3. Spirit Board Session
Yup. The good 'ole spirit board! Before I go further I am not talking about a Ouji board. It's the same premise, but I believe any tool for spirit work marketed to children no older than 8 was not created with the correct intent. Therefore, I do not endorse using a Ouji board. However, spirit boards can be purchased or made and are quite fun this time of year so long as it is done with respect and the proper safeguards are put in place. If you choose to host a seance, the number one rule in my book is to never open a door that you can't close. That means if you don't know what you're doing, get with someone who does or don't do it at all. This is not a game and you do not want a spirit attachment. Personally, I won't engage in a spirit board session if another person sees fit to not take precautions after having been instructed. I am a pretty savvy and knowledgeable witch and I refuse to be a participant in willful ignorance.
When I use spirit boards I ensure that prior to use the area is completely cleansed and protected. I burn sage to clear, sweet grass to invite, and dragon's blood for protection. I also create an herbal mixture designed to ward off negative entities. Black salt, mugwort, wormwood, angelica root, holy basil....you get the idea. I also light a working candle and lay a protective crystal grid. A lot of practitioners don't give this enough attention but if you're working with spirits, wrap your head! This keeps your third eye and crown chakra protected and helps to prevent spirit possession. I make sure to not only to open the session to invite spirits, but to also close the session and seal the entrance when the session has come to an end. Closing the session is crucial. Leaving the session without closing is like leaving all the windows and doors open to your home while you go on vacation. It's just asking for trouble.
4. Divination Experimentation
The thinning veil also allows us to more easily tap into the art of divination. Everything from tarot to runes to tea leaves and bone readings draw us in with their seductive invitation to try our hand at something new. Even if you practice divination, this time of year is an excellent time to try something new and different. During Samhain is when I have found that I can read shells without knowing how or why I was able to do so. Pick up a new divination tool, even if it seems intimidating or daunting, During this time of year your ancestors have a funny way of speaking to you and helping you expand your arsenal of divinatory methods.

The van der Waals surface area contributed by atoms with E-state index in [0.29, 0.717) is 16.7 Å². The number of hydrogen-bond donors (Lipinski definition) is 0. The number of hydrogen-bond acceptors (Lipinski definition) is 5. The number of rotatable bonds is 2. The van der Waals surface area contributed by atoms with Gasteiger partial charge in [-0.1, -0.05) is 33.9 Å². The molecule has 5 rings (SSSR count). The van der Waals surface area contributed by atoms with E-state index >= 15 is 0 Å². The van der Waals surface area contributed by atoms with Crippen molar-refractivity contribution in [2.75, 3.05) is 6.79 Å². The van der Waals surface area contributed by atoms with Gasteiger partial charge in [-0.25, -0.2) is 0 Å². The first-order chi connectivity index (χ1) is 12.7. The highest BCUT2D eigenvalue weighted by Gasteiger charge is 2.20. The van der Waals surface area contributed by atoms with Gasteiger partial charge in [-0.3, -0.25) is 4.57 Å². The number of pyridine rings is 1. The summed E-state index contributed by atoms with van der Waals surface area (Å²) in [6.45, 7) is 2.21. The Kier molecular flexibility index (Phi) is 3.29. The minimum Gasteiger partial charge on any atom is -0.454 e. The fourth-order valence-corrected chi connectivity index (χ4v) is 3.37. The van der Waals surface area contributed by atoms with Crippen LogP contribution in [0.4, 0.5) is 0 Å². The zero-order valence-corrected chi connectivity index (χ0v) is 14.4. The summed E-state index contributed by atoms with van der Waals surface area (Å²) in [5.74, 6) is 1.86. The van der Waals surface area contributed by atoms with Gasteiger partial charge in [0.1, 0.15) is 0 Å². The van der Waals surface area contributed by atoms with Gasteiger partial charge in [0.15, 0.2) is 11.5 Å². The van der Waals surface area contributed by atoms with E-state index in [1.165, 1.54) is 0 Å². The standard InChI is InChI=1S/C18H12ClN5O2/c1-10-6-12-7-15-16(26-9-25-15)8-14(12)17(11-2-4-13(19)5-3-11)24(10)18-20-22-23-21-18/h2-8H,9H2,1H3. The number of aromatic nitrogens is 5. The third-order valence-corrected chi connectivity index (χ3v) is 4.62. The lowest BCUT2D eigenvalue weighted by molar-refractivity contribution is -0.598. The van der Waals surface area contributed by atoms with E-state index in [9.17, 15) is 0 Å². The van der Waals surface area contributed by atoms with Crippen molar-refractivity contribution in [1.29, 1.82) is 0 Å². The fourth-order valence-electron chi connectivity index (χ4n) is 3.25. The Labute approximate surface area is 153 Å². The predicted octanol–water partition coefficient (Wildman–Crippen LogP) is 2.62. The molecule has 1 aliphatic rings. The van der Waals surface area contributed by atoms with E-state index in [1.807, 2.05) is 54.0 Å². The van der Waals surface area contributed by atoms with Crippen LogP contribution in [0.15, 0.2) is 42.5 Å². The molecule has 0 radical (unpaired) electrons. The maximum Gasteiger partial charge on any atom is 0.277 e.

5. Community Feast, Ritual, and Magick
Attending an open circle or coven Samhain celebration is a lot of fun! Usually there is a feast, most of the time it's potluck, featuring native seasonal harvest foods cooked in the style of my, or another attendee's ancestors. For me, that means turkey, ham, deer, corn, beans, pumpkin, pecans, breads and much more! One of my favorite foods that I've ever had on Samhain was pumpkin ravioli in peanut sauce. SO GOOD! Samhain is also a great time for drinking beer/grain-based alcohol (if you're able of course) due to the nature of the wheat harvest in the fall.
After dinner, it's time for ritual and spellwork! Each group has their own way of doing things but when I participated in an open circle, we assigned parts. Our ritual consisted of an opening, a journey to the underworld to commune with our ancestors, a petition burning spell to rid ourselves of something prior to the new year, and a closing. Samhain is a great time to work banishing, binding, hex and curse, sex, and protection magick.
I hope each and every one of you has a blessed Samhain and has found some ideas in this blog to help you celebrate the season of completion, new beginnings, spirit work, shadow work, and divination. Happy trails!